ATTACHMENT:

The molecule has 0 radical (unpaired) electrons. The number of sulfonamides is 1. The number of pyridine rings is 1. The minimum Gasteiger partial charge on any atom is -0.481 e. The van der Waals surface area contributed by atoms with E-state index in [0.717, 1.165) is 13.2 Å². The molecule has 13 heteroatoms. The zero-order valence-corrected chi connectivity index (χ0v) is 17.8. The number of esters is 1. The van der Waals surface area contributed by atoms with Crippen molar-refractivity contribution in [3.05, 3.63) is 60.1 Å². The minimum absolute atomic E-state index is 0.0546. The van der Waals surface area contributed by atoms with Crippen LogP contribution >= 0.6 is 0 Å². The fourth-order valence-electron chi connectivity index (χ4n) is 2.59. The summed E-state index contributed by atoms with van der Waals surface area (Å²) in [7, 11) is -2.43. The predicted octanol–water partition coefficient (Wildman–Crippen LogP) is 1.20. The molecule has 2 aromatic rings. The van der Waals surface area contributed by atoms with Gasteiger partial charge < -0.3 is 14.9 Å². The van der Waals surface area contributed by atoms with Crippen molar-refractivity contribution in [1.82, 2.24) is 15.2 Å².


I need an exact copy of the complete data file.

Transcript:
The molecule has 0 radical (unpaired) electrons. The number of sulfonamides is 1. The number of pyridine rings is 1. The minimum Gasteiger partial charge on any atom is -0.481 e. The van der Waals surface area contributed by atoms with E-state index in [0.717, 1.165) is 13.2 Å². The molecule has 13 heteroatoms. The zero-order valence-corrected chi connectivity index (χ0v) is 17.8. The number of esters is 1. The van der Waals surface area contributed by atoms with Crippen molar-refractivity contribution in [3.05, 3.63) is 60.1 Å². The minimum absolute atomic E-state index is 0.0546. The van der Waals surface area contributed by atoms with Crippen LogP contribution >= 0.6 is 0 Å². The fourth-order valence-electron chi connectivity index (χ4n) is 2.59. The summed E-state index contributed by atoms with van der Waals surface area (Å²) in [7, 11) is -2.43. The predicted octanol–water partition coefficient (Wildman–Crippen LogP) is 1.20. The molecule has 2 aromatic rings. The van der Waals surface area contributed by atoms with Gasteiger partial charge < -0.3 is 14.9 Å². The van der Waals surface area contributed by atoms with Crippen molar-refractivity contribution in [1.82, 2.24) is 15.2 Å².